South East Wales

Bust of Methodist founder John Wesley unveiled in Monmouthshire

John Wesley bust
Image caption John Wesley's bust is on the village green where he preached to 400

The man who sparked off almost 300 years of non-conformist religious tradition in Wales has been commemorated with a bronze bust.

John Wesley, founder of the Methodist Church, preached to a crowd of around 400 at Devauden, Monmouthshire, on 15 October, 1739.

A subsequent tour fuelled a religious revival in south Wales.

The bust was unveiled in Devauden on the anniversary of his first Welsh sermon.

Although Wesley himself favoured reform from within the Church of England, he was frequently shunned by the establishment.

So his bust is on the village green, where he preached after being refused entry into the local church.

'Spirit and salvation'

The Reverend Lin Healey, deputy chair of the Methodist Church's Wales Synod, who unveiled the bust, said it was no surprise Wesley's attempts to democratise religion found particular resonance in Wales.

"At the very start of the industrial revolution Wales found itself with a growing working-class population who weren't being catered-for by the Church of England," she said.

"Traditionally, they'd been discouraged from studying or questioning the scripture, and preached to by a hierarchical system. But Wesley's message was that everyone, regardless of their status, could find evidence of God's spirit and salvation within them."

"He encouraged ordinary labourers to study the bible and preach to each other in classes, so you begin to see the emergence of an educated poor.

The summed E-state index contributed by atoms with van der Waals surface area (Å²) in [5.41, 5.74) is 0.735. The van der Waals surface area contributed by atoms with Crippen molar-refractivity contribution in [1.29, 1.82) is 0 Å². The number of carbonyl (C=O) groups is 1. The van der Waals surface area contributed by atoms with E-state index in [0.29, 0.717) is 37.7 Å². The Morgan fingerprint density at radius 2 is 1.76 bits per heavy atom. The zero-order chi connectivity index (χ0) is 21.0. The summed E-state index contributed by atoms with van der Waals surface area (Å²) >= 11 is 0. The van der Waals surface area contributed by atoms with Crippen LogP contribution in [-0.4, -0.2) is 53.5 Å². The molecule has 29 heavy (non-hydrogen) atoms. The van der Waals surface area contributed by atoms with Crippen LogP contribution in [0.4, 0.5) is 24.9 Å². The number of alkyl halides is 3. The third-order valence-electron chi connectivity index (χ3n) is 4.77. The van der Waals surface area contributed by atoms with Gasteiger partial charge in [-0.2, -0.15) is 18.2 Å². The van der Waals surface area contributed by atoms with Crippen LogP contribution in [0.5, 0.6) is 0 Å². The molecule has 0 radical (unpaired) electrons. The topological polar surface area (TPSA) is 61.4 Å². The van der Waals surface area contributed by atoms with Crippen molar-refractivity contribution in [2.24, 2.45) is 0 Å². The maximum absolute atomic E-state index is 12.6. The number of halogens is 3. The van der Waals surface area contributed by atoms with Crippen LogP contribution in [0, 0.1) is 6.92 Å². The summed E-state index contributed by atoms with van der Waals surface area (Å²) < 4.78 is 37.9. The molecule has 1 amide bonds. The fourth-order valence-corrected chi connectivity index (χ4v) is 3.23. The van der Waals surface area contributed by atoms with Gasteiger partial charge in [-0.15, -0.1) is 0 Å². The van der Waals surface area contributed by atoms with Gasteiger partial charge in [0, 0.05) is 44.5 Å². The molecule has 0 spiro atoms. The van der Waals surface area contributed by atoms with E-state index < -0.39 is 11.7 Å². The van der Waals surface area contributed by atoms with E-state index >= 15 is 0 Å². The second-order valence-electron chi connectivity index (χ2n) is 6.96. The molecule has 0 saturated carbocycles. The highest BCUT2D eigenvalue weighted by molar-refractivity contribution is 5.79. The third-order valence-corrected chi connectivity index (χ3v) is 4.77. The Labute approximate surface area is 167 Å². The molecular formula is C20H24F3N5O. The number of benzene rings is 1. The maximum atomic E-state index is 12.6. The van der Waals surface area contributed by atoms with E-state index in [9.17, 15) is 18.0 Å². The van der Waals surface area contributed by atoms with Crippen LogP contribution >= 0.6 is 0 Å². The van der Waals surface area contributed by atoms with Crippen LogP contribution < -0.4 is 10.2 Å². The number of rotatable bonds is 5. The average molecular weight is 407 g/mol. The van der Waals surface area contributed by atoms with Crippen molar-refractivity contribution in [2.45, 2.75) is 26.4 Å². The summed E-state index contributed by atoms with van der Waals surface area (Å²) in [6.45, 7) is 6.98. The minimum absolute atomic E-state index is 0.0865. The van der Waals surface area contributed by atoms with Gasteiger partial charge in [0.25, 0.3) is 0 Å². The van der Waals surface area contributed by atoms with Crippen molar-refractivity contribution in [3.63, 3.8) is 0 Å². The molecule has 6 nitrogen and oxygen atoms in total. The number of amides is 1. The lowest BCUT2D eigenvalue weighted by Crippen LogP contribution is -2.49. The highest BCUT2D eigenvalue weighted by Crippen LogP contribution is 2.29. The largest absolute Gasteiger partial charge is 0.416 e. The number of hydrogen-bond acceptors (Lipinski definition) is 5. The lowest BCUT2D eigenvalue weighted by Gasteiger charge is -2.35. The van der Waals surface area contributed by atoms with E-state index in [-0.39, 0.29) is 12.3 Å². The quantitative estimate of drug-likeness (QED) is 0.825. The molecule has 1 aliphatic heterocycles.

"That's why it's no surprise that Welsh Methodism and liberalism developed hand-in-hand."

Wesley's tour of south Wales in 1739 took in Abergavenny, Pontypool, Usk, Newport and Cardiff.

'Devout believer'

Wesley was ordained into the Church of England in 1725 and remained a member until his death in 1791.

However, his religious views were heavily influenced by his contact with German and French non-conformist clergy during his missionary work in the American colonies.

In May 1738 he claimed to have experienced a profound discovery of God in his heart which prompted him to undertake a UK-wide tour to preach his revelation.

"Wesley was a devout believer in the sanctity of the Bible, he called himself a one book man, even though he was actually extremely well read."

"But his skill was to be able to interpret the scriptures and preach them in terms which were readily accessible," Ms Healey said.

"His 44 sermons remain at the heart of the training all us Methodist ministers undergo, and the basic premise of all of them is to discover God's love by sinning as little as possible against as few as possible, whilst always going the extra mile to do as much good for the widest number of people."

The Wesley bust has been funded by donations from people in Devauden and local Methodist churches.

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